NBA Finals, Lakers Celtics: Boston big men will play the bully, will L.A. stand its ground?

14 Comments

Perkins_Bynum.jpgLet the Phil Jackson mind games begin.

At least he’s gotten smart about how to avoid the fines from David Stern when trying to plant subconscious messages in the mind of the referees. Jackson was talking Monday about Kevin Garnett’s play in the last series and the L.A. Times Mark Medina recorded it.

“He was smacking Howard’s arm and finally he was called for an offensive foul,” Jackson said of Garnett. “That’s not our team. We don’t go out there and smack people around.”

Jackson is trying already to get the refs to call this series tight. Because if the refs allow an MMA fight in the paint, advantage Boston. As Jackson later put it the Lakers big men do not have “a smackdown mentality.” Boston does. Big time.

Two years ago the Celtics front line of Kedrick Perkins, Kevin Garnett and Glen “Big Baby” Davis did smackdown the Lakers. They’ve since added another big man who has tormented the Lakers in the playoffs, Rasheed Wallace.

Can the finesse group of Pau Gasol, Lamar Odom and Andrew Bynum stand up to that this time around?

The Lakers do have some advantages over last time in the toughness department. To start with, Ron Artest is a brick to Vladimir Radmanovic’s tissue paper. No doubt Kobe Bryant and Derek Fisher are nails.

The Lakers also have Andrew Bynum this time. Two years ago Perkins — a very good defensive center — could body up and push around Pau Gasol. This time, Perkins will have to cover the bigger body of Bynum — and he’s going to be able to largely shut down the Lakers center.

But that makes the Garnett/Gasol matchup a key one in this series. Garnett is physical and thrives on intimidation. Gasol has a reputation for backing down. But this is a different Gasol than two years ago — after that Celtics loss was the first time he hit the gym and weights hard to get stronger.

With that came a new mentality. Kevin Ding of the Orange County Register recalls one of the regular matchups between the two teams earlier this season, when the Celtics went right at Gasol hard — and Gasol leaned back in and pushed back hard. It led to a little skirmish where the Gasol and Perkins earned double technicals.

The Lakers also are hoping to see more of the hardened grew-up-in-Queens Odom than the one that disappears for games at a time. Which one shows up, who knows?

The Celtics are sort of in the same boat with Wallace — in the playoffs (with the extra rest between games) he has returned to being a good three-point shooter and a huge boost off the bench. But that’s not who was there in the regular season, when Celtics fans were ready to trade him for a rack of shootaround balls. If the regular season Sheed returns it is trouble. Sheed — because he can hit the three — could play a key role. The Celtics would love to pull the Lakers big men away from protecting the rim on defense, and Sheed’s shooting can do that (as can KG’s midrange game).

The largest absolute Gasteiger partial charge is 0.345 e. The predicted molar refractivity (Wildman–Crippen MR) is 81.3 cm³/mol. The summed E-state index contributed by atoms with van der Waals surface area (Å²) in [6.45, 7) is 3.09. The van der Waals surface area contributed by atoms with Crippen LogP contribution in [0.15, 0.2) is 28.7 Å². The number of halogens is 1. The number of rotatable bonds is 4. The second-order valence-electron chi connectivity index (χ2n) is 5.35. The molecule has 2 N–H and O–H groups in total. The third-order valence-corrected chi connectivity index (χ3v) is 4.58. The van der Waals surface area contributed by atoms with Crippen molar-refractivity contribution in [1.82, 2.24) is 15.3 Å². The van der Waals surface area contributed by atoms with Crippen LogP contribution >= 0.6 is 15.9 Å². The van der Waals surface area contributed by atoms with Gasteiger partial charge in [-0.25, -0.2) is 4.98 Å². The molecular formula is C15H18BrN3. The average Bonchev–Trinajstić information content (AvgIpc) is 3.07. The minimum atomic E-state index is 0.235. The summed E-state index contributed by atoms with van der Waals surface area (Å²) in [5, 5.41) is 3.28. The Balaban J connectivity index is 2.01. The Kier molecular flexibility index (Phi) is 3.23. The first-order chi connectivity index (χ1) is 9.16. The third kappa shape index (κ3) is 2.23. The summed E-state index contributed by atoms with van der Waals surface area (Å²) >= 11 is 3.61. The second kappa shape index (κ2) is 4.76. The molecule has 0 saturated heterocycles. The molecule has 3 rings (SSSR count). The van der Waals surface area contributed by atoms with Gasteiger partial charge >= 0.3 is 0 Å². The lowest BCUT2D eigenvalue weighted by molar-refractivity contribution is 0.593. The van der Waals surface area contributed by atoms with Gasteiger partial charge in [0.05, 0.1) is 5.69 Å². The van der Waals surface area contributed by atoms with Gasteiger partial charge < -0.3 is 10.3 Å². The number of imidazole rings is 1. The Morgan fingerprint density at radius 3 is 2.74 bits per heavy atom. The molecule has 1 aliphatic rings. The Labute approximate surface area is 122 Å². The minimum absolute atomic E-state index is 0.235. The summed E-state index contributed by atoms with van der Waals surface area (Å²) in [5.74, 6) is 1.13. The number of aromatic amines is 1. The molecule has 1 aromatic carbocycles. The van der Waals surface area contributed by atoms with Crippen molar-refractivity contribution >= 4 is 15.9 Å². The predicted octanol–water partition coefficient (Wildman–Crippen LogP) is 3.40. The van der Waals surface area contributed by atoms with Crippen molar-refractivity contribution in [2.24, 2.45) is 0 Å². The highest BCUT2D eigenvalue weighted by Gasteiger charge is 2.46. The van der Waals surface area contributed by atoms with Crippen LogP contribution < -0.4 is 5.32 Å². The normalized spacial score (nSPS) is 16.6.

We know what the Celtics are going to do. They are going to try to be the bully on the block. The Lakers say they are different this time around. Maybe. But they are going to have to prove it. They are going to be tested on the biggest stage with the hardest hits. If they fold, so do the Lakers chances.

Pistons’ Stan Van Gundy “encouraged” by players speaking out, protesting social issues

CLEVELAND, OH - APRIL 17: Head coach Stan Van Gundy of the Detroit Pistons yells to his players during the first half of the NBA Eastern Conference quarterfinals against the Cleveland Cavaliers at Quicken Loans Arena on April 17, 2016 in Cleveland, Ohio. NOTE TO USER: User expressly acknowledges and agrees that, by downloading and or using this photograph, User is consenting to the terms and conditions of the Getty Images License Agreement. (Photo by Jason Miller/Getty Images)  *** Local Caption ***Stan Van Gundy
Leave a comment

Athletes are injecting themselves into the needed national conversation about race, violence, and policing in this nation. That has taken some very public forms, including LeBron James, Chris Paul, Dwyane Wade and Carmelo Anthony speaking at the ESPYs, and Colin Kaepernick taking a knee during the national anthem and leading others to do so. Some NBA players likely will follow Kaepernick’s lead.

Pistons coach/GM Stan Van Gundy likes seeing players speak out.

A couple of his Detroit players — Reggie Jackson and Marcus Morris — said they backed the 49ers quarterback. Here is what the never shy Van Gundy said about all of it, via Vincent Ellis of the Detroit Free Press.

“I’m encouraged by the fact of what some of those guys stood up and did at the ESPYs and had a conversation,” Van Gundy said. “I’m really proud of the fact that we have guys that not only see the problem, but want to try to do something about it…

“To me, in some ways, (police brutality is) just the most visible to focus on and it goes to deeper inequities in our criminal justice system, our education system so there’s so much to focus on,” Van Gundy said. “I think it’s great that we have players that want to be part of that conversation, and a lot of players that want to go beyond the conversation and be part of the solution.”

Van Gundy has been telling his players part of that solution is to vote.